Research by Topic: Eye Tracking

Autistic Children Can Miss Non-Verbal Cues When Listening

Published September 10, 2013 in Developmental Science

Due to the fact that many people with autism spectrum disorders have difficulty holding eye contact during face to face interaction, these people can miss out on important non-verbal cues during this interaction. The study also found that most people, whether typically- or non-typically developing, have difficulty holding eye contact when thinking, such as if asked to answer a challenging math problem.

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Crossed Eyes and Lazy Eyes Are Common In Children With Autism

Published June 21, 2013 in Strabismus

A small study sampling 52 patients with autism found that eye problems, such as crossed eyes and lazy eyes, are common in children with autism.

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Effects of Increased Development in Peripheral Vision on Children with Autism’s Reduced Ability to Make Eye Contact

Published May 22, 2013 in The European Journal of Neuroscience

In this study, children with ASD showed higher activity in the periphery of their visual field as compared to children without ASD. This higher activity and dependency on their peripheral vision could be explained by reduced ability early in life to control their eye movements.

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Decreased Spontaneous Attention to Social Scenes in 6-Month-Old Infants Later Diagnosed with Autism Spectrum Disorders

Published January 14, 2013 in Biological Psychiatry

Yale researchers used eye-tracking technology to examine social monitoring skills of infants at high and low risk for autism. Compared to infants who developed typically, six-month olds later diagnosed with ASD looked less at the social scene, which involved a woman engaged in various activities. When they did attend to the social scene, they spent less time viewing the womans face.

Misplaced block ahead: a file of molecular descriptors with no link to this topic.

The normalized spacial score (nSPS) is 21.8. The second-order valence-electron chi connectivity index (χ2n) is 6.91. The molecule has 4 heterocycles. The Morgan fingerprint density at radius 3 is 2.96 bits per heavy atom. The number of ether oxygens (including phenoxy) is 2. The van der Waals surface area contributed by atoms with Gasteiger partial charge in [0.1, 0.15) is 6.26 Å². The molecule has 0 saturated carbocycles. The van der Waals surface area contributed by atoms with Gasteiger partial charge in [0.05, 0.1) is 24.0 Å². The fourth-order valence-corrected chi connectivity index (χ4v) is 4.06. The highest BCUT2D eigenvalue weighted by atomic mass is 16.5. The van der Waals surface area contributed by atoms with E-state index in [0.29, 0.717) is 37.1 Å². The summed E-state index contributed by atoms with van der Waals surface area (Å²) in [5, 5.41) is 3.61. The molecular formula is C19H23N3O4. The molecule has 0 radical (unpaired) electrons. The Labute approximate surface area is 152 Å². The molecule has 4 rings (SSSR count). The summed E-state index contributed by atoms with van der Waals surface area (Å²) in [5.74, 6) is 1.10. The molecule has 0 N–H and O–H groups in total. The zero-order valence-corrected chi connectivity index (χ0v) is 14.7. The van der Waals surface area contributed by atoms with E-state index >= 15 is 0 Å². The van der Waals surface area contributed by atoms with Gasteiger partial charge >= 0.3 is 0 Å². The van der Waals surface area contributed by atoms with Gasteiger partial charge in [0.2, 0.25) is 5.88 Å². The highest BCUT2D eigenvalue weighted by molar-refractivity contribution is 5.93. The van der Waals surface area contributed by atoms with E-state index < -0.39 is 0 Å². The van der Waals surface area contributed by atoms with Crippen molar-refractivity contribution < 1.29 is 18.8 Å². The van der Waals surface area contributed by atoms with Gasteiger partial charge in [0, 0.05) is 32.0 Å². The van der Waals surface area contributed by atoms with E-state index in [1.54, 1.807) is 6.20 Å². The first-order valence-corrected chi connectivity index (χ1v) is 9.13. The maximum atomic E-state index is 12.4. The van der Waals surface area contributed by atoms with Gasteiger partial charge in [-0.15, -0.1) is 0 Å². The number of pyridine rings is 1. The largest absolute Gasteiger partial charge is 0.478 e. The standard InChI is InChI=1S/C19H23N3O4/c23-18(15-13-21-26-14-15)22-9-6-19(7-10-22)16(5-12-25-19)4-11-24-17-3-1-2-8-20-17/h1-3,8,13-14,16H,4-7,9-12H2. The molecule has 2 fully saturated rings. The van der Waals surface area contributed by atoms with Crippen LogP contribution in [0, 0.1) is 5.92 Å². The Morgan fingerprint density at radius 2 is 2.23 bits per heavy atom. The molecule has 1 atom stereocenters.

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Design of a Virtual Reality Based Adaptive Response Technology for Children with Autism

Published January 4, 2013 in IEEE Transactions on Neural Systems and Rehabilitation Engineering

Results from this preliminary study suggest that an interactive virtual reality game can improve social communication skills in teens with ASD.

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Portable Intermodal Preferential Looking (IPL): Investigating Language Comprehension in Typically Developing Toddlers and Young Children with Autism.

Published December 14, 2012 in PubMed

Researchers at UCONN have developed an intermodel preferential looking assessment that relies on the child’s attention, rather than verbal or gestural responses, to evaluate language comprehension.

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Precursors to Social and Communication Difficulties in Infants At-Risk for Autism: Gaze Following and Attentional Engagement

Published October 1, 2012 in Journal of Autism and Developmental Disorders

“Whilst joint attention (JA) impairments in autism have been widely studied, little is known about the early development of gaze following, a precursor to establishing JA. We employed eye-tracking to record gaze following longitudinally in infants with and without a family history of autism spectrum disorder (ASD) at 7 and 13 months. No group difference was found between at-risk and low-risk infants in gaze following behaviour at either age. However, despite following gaze successfully at 13 months, at-risk infants with later emerging socio-communication difficulties (both those with ASD and atypical development at 36 months of age) allocated less attention to the congruent object compared to typically developing at-risk siblings and low-risk controls. The findings suggest that the subtle emergence of difficulties in JA in infancy may be related to ASD and other atypical outcomes.”

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Researchers Grapple with Mixed Results from Cognitive Studies

Published July 30, 2012 in Simons Foundation Austism Research Initiative

Researchers at Institute of Cognitive Neuroscience at University College London are finding that some studies have suggested that people with autism have deficits in executive function, a set of complex mental processes involved in everyday life. But these results may instead reflect their difficulties imagining what other people are thinking.

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The Role of the Amygdala In Atypical Gaze On Emotional Faces In Autism Spectrum Disorders

Published July 11, 2012 in Journal of Neuroscience